For Immediate Release
On Friday night, Charlottesville, Va. erupted as white supremacists carrying torches descended on the University of Virginia campus and marched to protest the removal of a Robert E. Lee monument. Violent protests continued today. In response, YWCA USA, YWCA of Central Virginia, and YWCA Richmond have made the following comments:
STATEMENT BY YWCA USA INTERIM CEO CASEY HARDEN:
"We are outraged, yet not surprised, by last night's white supremacist march in Charlottesville. Every American, especially white Americans, must keep our country's ongoing legacy of racism at the front of our minds. Images of torch-bearing white supremacists may feel to some like a relic from the past being brought to life by a few extremists. However, we must trust Black women and other people of color when they say that these displays are indicative of daily racial injustices and threats that communities of color continue to face in the United States. What happened last night and today in continuing violent protests is an unacceptable display of hate and white supremacy that has no place in our communities. YWCA USA will not tolerate or normalize racism in any of its insidious forms."
STATEMENT BY YWCA OF CENTRAL VIRGINIA CEO CAROLINE HUDSON:
"The display we saw last night was a show of hatred that has no place in the state of Virginia or any community in our nation. We at YWCA of Central Virginia will continue to stand against racism and stand up for justice. Together with over 200 YWCAs across the United States, we work daily to eliminate racism."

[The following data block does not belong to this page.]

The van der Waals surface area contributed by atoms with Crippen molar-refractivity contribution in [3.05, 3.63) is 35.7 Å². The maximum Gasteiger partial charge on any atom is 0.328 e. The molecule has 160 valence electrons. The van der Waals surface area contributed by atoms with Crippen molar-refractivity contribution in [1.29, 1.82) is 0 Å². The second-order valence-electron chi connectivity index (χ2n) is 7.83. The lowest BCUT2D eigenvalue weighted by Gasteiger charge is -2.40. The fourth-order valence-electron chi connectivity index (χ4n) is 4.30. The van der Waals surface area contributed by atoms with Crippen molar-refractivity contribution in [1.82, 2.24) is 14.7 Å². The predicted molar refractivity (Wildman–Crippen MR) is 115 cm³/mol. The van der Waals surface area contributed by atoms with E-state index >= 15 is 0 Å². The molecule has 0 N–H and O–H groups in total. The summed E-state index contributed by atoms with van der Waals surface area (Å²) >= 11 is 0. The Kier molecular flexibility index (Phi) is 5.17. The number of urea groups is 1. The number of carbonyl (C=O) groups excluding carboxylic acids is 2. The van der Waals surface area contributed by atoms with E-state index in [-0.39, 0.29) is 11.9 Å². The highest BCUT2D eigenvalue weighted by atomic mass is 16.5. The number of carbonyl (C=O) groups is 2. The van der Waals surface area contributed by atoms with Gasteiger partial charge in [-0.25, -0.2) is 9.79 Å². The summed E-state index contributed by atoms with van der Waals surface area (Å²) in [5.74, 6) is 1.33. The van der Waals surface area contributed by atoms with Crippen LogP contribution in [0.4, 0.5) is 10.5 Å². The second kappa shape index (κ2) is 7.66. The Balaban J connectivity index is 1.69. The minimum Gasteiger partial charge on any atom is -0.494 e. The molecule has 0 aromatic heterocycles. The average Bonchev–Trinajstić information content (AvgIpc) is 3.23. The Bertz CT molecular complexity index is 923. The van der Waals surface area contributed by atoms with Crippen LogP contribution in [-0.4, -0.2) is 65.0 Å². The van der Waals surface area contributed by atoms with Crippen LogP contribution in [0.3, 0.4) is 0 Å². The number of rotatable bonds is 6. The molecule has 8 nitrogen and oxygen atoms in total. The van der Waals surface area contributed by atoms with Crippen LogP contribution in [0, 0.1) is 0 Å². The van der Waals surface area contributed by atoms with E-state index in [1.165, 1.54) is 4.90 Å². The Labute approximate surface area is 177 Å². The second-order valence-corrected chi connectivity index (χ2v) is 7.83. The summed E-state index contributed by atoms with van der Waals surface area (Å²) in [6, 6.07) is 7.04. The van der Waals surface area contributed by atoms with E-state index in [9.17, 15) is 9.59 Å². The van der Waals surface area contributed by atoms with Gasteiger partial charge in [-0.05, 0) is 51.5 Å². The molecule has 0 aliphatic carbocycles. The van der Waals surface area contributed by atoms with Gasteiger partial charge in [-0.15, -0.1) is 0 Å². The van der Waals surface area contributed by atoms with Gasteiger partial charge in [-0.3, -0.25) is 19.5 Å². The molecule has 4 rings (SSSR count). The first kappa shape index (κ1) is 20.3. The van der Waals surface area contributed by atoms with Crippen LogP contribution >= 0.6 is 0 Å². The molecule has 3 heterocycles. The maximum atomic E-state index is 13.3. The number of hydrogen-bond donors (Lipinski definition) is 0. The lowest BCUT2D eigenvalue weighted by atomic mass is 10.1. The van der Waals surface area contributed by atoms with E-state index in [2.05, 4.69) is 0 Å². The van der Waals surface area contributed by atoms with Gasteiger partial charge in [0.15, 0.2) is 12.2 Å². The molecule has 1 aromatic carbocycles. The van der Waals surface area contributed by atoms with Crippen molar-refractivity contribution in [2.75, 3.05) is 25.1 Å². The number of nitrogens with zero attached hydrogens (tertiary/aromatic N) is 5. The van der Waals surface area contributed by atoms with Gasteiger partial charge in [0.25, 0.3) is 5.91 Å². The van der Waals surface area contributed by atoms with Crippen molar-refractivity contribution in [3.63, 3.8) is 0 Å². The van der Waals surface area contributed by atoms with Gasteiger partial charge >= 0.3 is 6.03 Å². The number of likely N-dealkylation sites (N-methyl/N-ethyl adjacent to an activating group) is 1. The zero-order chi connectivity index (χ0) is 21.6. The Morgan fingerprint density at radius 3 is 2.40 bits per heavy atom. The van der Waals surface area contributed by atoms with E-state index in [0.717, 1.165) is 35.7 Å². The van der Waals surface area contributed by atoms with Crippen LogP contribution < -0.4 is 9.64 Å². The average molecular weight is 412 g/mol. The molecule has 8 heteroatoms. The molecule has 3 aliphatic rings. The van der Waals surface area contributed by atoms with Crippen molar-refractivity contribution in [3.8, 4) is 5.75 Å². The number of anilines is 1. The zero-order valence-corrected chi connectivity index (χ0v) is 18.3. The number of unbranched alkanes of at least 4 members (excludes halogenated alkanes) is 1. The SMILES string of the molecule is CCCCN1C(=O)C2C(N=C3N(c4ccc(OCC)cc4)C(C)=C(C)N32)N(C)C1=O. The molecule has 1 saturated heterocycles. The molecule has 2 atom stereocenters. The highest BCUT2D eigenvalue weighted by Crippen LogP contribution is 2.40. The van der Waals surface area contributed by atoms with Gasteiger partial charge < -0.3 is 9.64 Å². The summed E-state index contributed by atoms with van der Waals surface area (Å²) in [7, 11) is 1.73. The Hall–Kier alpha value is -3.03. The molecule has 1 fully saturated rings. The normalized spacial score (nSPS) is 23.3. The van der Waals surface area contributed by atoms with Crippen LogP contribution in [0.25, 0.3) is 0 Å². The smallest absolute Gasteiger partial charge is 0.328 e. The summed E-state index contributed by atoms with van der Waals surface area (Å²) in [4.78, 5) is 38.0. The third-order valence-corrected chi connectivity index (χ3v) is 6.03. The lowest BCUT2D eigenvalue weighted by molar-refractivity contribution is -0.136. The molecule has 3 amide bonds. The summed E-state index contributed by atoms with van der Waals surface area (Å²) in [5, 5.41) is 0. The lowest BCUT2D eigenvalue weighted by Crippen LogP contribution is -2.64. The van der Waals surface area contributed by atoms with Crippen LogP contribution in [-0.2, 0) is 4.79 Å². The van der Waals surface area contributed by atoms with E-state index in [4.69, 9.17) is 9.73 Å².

STATEMENT BY YWCA RICHMOND CEO LINDA TISSIERE:
"White nationalism is antithetical to our values at YWCA Richmond — and, more than that, it's just plain wrong. Last night and today's marches are indicative of the larger issue of racism that we must address at every level. It takes each of us to root out hatred and injustice in our communities to create a more equitable Virginia and a safer United States."
ABOUT YWCA USA:
YWCA USA is on a mission to eliminate racism, empower women, stand up for social justice, help families, and strengthen communities. We are one of the oldest and largest women's organizations in the nation, serving over 2 million women, girls, and their families.
YWCA has been at the forefront of the most pressing social movements for more than 150 years — from voting rights to civil rights, from affordable housing to pay equity, from violence prevention to health care reform. Today, we combine programming and advocacy in order to generate institutional change in three key areas: racial justice and civil rights, empowerment and economic advancement of women and girls, and health and safety of women and girls. Learn more: www.ywca.org.